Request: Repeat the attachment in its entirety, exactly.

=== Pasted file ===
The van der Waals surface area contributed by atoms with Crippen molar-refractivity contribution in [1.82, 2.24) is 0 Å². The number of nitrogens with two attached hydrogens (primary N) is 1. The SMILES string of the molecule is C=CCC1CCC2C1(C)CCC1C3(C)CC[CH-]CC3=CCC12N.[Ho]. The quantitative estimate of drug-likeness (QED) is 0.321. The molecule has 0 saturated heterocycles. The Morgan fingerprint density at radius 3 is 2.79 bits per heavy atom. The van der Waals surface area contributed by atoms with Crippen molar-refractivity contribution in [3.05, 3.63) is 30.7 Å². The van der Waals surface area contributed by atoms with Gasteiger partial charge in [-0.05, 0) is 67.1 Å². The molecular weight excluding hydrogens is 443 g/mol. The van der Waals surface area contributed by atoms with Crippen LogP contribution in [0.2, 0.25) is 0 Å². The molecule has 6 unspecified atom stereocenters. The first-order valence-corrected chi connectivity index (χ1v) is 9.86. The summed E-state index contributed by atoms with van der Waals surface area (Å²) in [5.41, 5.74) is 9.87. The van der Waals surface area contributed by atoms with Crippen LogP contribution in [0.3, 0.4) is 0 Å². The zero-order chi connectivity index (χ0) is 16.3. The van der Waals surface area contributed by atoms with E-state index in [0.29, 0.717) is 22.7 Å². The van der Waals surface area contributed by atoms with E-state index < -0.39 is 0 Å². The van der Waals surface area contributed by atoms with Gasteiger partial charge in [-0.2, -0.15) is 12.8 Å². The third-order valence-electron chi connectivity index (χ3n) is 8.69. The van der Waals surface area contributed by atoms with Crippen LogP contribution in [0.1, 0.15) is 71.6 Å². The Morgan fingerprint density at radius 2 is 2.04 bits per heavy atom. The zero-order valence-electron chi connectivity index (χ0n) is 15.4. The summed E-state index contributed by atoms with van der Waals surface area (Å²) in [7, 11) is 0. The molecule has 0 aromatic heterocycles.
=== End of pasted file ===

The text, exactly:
The van der Waals surface area contributed by atoms with Crippen molar-refractivity contribution in [1.82, 2.24) is 0 Å². The number of nitrogens with two attached hydrogens (primary N) is 1. The SMILES string of the molecule is C=CCC1CCC2C1(C)CCC1C3(C)CC[CH-]CC3=CCC12N.[Ho]. The quantitative estimate of drug-likeness (QED) is 0.321. The molecule has 0 saturated heterocycles. The Morgan fingerprint density at radius 3 is 2.79 bits per heavy atom. The van der Waals surface area contributed by atoms with Crippen molar-refractivity contribution in [3.05, 3.63) is 30.7 Å². The van der Waals surface area contributed by atoms with Gasteiger partial charge in [-0.05, 0) is 67.1 Å². The molecular weight excluding hydrogens is 443 g/mol. The van der Waals surface area contributed by atoms with Crippen LogP contribution in [0.2, 0.25) is 0 Å². The molecule has 6 unspecified atom stereocenters. The first-order valence-corrected chi connectivity index (χ1v) is 9.86. The summed E-state index contributed by atoms with van der Waals surface area (Å²) in [5.41, 5.74) is 9.87. The van der Waals surface area contributed by atoms with Crippen LogP contribution in [0.3, 0.4) is 0 Å². The zero-order chi connectivity index (χ0) is 16.3. The van der Waals surface area contributed by atoms with E-state index in [0.29, 0.717) is 22.7 Å². The van der Waals surface area contributed by atoms with E-state index < -0.39 is 0 Å². The van der Waals surface area contributed by atoms with Gasteiger partial charge in [-0.2, -0.15) is 12.8 Å². The third-order valence-electron chi connectivity index (χ3n) is 8.69. The van der Waals surface area contributed by atoms with Crippen LogP contribution in [0.1, 0.15) is 71.6 Å². The Morgan fingerprint density at radius 2 is 2.04 bits per heavy atom. The zero-order valence-electron chi connectivity index (χ0n) is 15.4. The summed E-state index contributed by atoms with van der Waals surface area (Å²) in [7, 11) is 0. The molecule has 0 aromatic heterocycles.